If there’s one thing January is going to bring, other than short-lived resolutions and questionable weather, it’s predictions about the year ahead.
The year of Amazon, of the influencer, of customers taking back control, of ‘human data strategy’… in the last few weeks, at The Drum we have heard it all. Which is why we sat down with some industry experts for our annual Predictions Breakfast, held at Ogilvy, to peer into our crystal ball and discuss some of the bigger issues and opportunities facing agencies and brands in 2019.
Associate editor Sonoo Singh led the debate alongside James Sharman, VP of sales at influencer specialist Buzzoole; Blockchain expert and Fenestra managing director Marco Ricci; Epiphany’s director of SEO Meghan Burton and Ben McInerney, acting head of innovation at media agency Wavemaker. Here’s what’s keeping them up at night.
Just three days after Google was slapped with a £44m fine by the French data regulator CNIL for ‘lack of transparency, inadequate information and lack of valid consent regarding ads personalisation’, McInerney suggested that brands are finally understanding that they can’t sit in a ‘grey area’ when it comes to protecting their customer data.
“Last year we had a lot of clients get in touch who weren't sure on the laws. When GDPR itself came into effect, there was a lot of grey area. I think now, with Google getting such a massive fine, people are less likely to sit in that area. More brands are abiding by the regulations.”
“It's time to seriously wake up,” says Sharman. “Regardless of the industry, businesses need to value the importance of protecting data.”
How much of a ripple effect will the Google fine have? With more brands taking work in-house to address issues of privacy and transparency, will agencies feel the brunt?
According to Ricci, the impact will certainly be felt. “This [Google fine] is happening at the same time as the FBI investigations in the US - subpoenas and potential jail terms for people involved in dodgy dealings. That won't just impact the holding groups that are under investigation, it will affect entire industries. If an advertiser scale is looking at advertising and thinking 'I can't trust this' - it will affect entire sectors.”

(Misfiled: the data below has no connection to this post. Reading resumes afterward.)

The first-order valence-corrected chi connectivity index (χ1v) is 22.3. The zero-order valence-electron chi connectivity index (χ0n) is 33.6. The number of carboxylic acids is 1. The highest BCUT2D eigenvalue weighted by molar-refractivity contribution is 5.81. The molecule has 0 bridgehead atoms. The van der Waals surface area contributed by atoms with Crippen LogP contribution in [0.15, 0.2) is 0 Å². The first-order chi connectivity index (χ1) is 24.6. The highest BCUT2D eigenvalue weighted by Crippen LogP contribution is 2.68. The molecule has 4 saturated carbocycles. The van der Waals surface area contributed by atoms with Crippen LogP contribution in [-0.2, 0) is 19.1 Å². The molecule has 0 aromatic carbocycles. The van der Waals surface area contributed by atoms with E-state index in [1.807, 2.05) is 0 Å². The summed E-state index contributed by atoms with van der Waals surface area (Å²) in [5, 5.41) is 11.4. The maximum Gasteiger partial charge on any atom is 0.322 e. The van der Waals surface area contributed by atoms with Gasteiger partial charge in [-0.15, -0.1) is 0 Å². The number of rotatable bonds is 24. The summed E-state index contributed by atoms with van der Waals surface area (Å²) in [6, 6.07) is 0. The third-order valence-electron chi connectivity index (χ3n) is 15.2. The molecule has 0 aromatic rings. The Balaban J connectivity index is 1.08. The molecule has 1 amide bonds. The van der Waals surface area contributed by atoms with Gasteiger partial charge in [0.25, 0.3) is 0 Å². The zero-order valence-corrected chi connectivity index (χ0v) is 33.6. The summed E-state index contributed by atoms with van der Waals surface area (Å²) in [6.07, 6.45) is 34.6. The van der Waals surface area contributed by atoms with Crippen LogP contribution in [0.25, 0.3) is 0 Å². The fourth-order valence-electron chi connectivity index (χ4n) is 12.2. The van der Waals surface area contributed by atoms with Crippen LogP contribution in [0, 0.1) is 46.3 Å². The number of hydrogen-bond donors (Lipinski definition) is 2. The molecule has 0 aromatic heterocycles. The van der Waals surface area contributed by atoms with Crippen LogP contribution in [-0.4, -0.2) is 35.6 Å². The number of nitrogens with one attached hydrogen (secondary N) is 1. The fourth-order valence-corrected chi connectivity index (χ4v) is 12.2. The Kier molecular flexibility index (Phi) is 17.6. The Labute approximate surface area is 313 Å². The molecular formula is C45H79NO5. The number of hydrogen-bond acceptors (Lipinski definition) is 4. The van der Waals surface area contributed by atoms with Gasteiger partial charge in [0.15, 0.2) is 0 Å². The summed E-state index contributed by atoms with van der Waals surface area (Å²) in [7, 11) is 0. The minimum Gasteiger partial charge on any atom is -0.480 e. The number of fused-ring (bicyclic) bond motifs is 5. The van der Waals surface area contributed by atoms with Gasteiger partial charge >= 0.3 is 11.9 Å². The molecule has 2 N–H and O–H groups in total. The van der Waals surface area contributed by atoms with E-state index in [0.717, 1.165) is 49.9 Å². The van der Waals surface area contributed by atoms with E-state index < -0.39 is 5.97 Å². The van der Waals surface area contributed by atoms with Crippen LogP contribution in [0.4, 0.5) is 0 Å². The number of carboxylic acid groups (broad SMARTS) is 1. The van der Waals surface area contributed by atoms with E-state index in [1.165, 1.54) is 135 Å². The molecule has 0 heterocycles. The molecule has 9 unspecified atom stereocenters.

“Going after Google is so visible and so obvious,” added Burton. “You need to know what you are doing with your data. If you don't, the backlash could, and will, be immense for agencies and brands.”
It’s impossible to talk about transparency, and particularly transparency in influencer marketing, without referencing Fyre Festival. Recently the subject of documentaries on Netflix and Hulu, Fyre Festival showed the true extent of the ‘insta-sham’ model.
A learning from the Fyre disaster is that influencers shouldn't be representing brands just for the money. “They should actively be using those brands or enjoy those experiences,” says Sharman. “It’s OK if influencers work with multiple brands because people in the real world like multiple brands.It's how people buy and shop. Use technology to see real influence, detect any suspicious behaviour like fake followers and fraudulent engagements and make an informed selection.”
For Ricci, blockchain technology can help provide a solution to a lack of transparency across the industry. According to him it’s desperately needed, stating that ‘within three years, ad fraud will overtake the drug trade as the most lucrative crime in the world’.
“Ad fraud is a real problem. At DEMEXCO last year, not one supplier booth or stand had the word 'trust' written on it. That is a sign of the times. If the trust keeps dying, auditors will become the agency killer by telling clients they can't trust their agency.
“Blockchain helps bring everything into the light, to achieve a singular voice of truth, an ID that runs from the advertiser right through to the end publisher and everything in between. Everyone is recording the same impression count, the same cost. Without it, everyone is blind and that's the real problem.”
“If you want to follow the money, blockchain can provide a solution for that.”